Rep. Rick Allen, a Georgia Republican, stated last week that he would support increasing the Social Security retirement age. This legislative change would reduce benefits all across the board since constituents have shown a desire to work longer.
In response to an advocate’s question in the Capitol Building about how the GOP intends to slash Social Security, the lawmaker stated they have no plans.
Republican Congressman Rick Allen wants to cut Social Security by raising the retirement age because people "want to work more".
Do you think Rick Allen has ever talked to a person with a real job in his life? pic.twitter.com/zo3jlJdKMt
— Social Security Works (@SSWorks) January 13, 2023
Moments later, however, Allen contradicted himself by stating raising the retirement age will “address all of these problems” without elaborating on what he considers “problems.”
A Gradual Increase
Allen is a representative of the Republican Study Group, a House GOP body that produced policy goals last year advocating for the gradual increase of the full-retirement age from 67 to 70. It also backed the partial privatization of the New Deal program and means-testing of benefits.
According to Matt Bruenig of the People’s Policy Project, a left-leaning research group, increasing the Social Security retirement age is only a clear cut in benefits conveyed in a murky manner.
Bruenig noted in October that there is no one Social Security retirement age. There are 96 retirement ages, for every month between 62 and 70 years old.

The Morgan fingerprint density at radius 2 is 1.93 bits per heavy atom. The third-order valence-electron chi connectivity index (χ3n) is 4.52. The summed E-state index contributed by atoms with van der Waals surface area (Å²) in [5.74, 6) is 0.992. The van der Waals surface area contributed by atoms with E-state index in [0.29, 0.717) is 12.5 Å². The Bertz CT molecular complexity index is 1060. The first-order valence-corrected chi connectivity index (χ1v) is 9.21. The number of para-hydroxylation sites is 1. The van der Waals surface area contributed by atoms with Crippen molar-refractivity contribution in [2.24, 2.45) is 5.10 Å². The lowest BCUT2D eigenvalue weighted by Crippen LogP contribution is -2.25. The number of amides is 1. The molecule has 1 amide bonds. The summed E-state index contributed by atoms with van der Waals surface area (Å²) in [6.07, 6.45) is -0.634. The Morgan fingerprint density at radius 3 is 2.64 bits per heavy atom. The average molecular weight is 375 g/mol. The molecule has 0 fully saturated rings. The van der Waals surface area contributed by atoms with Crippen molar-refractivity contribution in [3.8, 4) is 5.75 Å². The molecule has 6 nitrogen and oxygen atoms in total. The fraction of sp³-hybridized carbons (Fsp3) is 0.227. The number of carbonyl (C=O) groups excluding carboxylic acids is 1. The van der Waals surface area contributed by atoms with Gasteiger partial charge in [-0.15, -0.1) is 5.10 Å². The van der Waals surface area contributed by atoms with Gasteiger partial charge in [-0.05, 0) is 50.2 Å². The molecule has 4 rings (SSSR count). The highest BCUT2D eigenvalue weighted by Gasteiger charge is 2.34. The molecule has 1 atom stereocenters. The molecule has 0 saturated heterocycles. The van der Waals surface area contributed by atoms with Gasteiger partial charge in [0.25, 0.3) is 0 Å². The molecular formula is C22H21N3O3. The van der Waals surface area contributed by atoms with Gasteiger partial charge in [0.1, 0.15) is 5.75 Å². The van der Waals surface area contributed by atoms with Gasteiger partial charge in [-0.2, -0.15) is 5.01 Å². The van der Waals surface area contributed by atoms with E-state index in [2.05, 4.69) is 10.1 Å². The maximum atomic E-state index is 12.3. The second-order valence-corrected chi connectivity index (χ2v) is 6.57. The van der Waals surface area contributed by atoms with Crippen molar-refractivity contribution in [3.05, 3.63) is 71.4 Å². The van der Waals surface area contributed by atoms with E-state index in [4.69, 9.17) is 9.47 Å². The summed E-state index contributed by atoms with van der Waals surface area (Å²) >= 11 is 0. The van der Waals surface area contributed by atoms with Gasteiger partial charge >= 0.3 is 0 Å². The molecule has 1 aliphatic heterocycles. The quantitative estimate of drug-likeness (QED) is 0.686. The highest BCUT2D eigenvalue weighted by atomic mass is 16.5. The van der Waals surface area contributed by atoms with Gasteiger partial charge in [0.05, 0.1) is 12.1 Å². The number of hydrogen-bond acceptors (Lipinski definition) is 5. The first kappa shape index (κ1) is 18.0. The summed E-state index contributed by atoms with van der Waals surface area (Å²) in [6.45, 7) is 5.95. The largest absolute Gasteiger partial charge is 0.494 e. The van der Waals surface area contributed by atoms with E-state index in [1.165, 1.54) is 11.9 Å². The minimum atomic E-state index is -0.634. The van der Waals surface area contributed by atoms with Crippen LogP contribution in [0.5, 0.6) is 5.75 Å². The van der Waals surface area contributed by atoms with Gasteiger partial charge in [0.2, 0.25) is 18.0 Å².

He continued by stating “full retirement age” (FRA) is only a term in a formula that sets the level of benefits at each of the 96 retirement ages.
He argued that when someone recommends raising the retirement age to 68, they are actually suggesting reducing monthly Social Security payments by around seven percent for all 96 retirement ages.
A plan to increase the retirement age to 70 is a proposal to reduce monthly benefits by approximately 23 percent for all 96 retirement ages.
In recent months, House Republicans have consistently warned they will use every point of leverage available to them, including an imminent clash over the debt limit, to seek long-sought changes to Social Security.
This will happen under the pretense of “saving” the institution from a nonexistent financial catastrophe.
Last week, at a House Republican conference meeting, a PowerPoint presentation revealed the party planned to utilize its slim majority in the second chamber to push for “policy changes” to “mandatory expenditure programs.”
This is a category that encompasses Social Security and Medicare. Social Security Works, a leftist advocacy organization, tweeted on Sunday that Republicans want you to labor until you die.
Republicans want you to work until you die. Shameful.https://t.co/2x3eANITL8
— Social Security Works (@SSWorks) January 16, 2023
In an opinion piece published by The Hill last week, Max Richtman, CEO of the National Committee to Preserve Medicare and Social Security, argued that America’s elderly could not afford benefit cuts, such as increasing the eligibility age range for future Medicare and Social Security enrollees.
Richtman stated the public does not want cuts to Social Security and Medicare. The exact reverse was true, as both programs enjoyed immense popularity.
A huge majority of people (83 percent) from all political parties agree that Social Security should be enhanced, not cut, with the wealthiest paying their fair amount of payroll taxes.
He said McCarthy still enabled a handful of ultra-MAGA legislators to determine House majority policy.This article appeared in NewsHouse and has been published here with permission.